Crafting is in better shape currently than Settlements, but could also use some expanding. Right now too many of the options aren’t really options, just natural progression. If you have the resources, there is no reason you wouldn’t upgrade gun X with mod Y, because mod Y is just the best outright improvement. An expanded system would have three or four choices at every upgrade level, and those choices would be tradeoffs; more damage for less range, more accuracy for a slower RoF, etc. And this should apply to almost all weapons (some uniques aside), not just a few types. It’s a lot of fun to modify pipe weapons because you have so many options, but its a lot less fun to work on something like a combat shotgun were eventually you will use mods X, Y, and Z, because that’s just the obvious best option.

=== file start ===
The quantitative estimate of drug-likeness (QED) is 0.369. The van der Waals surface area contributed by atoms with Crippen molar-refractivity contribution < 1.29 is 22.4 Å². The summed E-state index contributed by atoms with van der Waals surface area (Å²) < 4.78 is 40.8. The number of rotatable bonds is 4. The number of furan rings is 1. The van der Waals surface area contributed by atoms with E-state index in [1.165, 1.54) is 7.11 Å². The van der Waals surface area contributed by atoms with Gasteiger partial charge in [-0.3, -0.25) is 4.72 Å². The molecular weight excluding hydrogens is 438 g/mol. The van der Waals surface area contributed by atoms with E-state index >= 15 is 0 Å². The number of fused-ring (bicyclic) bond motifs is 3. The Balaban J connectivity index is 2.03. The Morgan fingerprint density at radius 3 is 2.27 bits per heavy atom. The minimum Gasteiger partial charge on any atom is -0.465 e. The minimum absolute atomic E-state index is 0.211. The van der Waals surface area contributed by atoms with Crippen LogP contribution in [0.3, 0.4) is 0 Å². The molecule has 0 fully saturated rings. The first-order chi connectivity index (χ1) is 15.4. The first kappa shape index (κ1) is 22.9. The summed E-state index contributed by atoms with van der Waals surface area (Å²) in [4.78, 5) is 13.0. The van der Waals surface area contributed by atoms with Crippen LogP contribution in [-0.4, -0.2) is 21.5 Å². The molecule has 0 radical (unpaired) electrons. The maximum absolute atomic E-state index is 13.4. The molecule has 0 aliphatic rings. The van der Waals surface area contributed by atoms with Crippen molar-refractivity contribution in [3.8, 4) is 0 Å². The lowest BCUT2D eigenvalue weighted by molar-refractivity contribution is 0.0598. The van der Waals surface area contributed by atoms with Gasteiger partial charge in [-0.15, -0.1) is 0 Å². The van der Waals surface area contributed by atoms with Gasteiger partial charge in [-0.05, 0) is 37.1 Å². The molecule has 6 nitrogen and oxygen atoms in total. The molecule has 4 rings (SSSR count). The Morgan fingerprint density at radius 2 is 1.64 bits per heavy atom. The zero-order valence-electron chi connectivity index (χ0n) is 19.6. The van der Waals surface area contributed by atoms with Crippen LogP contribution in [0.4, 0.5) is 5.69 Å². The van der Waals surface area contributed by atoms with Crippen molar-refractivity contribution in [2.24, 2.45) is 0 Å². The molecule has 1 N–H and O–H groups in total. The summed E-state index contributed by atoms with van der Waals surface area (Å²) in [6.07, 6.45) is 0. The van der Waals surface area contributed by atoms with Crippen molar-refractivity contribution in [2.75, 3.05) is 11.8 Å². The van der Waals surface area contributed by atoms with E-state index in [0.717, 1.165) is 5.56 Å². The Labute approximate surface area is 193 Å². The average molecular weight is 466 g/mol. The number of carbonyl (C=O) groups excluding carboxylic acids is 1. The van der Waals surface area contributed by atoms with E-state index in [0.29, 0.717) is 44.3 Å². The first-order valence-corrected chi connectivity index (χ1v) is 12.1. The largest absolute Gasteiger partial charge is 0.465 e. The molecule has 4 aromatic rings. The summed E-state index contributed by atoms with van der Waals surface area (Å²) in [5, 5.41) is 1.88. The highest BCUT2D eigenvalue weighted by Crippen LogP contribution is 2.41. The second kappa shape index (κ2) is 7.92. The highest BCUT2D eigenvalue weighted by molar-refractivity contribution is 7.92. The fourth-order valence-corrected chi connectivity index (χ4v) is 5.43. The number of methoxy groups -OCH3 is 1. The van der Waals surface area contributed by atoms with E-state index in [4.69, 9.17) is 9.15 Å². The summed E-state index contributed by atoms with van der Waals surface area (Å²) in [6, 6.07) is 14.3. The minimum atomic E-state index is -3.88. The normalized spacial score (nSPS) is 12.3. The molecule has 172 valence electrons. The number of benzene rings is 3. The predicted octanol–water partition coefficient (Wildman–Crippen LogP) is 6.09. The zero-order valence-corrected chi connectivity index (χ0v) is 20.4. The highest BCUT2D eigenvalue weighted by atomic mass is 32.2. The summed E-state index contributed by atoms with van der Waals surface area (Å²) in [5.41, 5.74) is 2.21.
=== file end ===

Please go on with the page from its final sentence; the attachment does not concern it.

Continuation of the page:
Those two areas aside, I can’t really thing of anything else Fallout 4 is missing or lacking. Maybe something major like starting the game as a ghoul (you didn’t make it into vault 111)? Or being a member of the Gunners or a synth? I think that might be hard to tie into all of the other content of the game, and I’m not a big fan of DLC that takes you out of the main world and puts you into a little self-contained compartment.

That’s enough rambling for now, time to get back to exploring The Commonwealth.

Posted in Fallout 3, Uncategorized | 19 Comments

Smed is back, airdrops some hilarity for all of us!

Really Smed, now you don’t like F2P? Why, because that home you built for SWG fans that wasn’t Pay-4-Power wasn’t as well received as you thought it would be? Because your baby Planetside is shut down after having an abortion of a business plan? (PS2 is shut down, right?)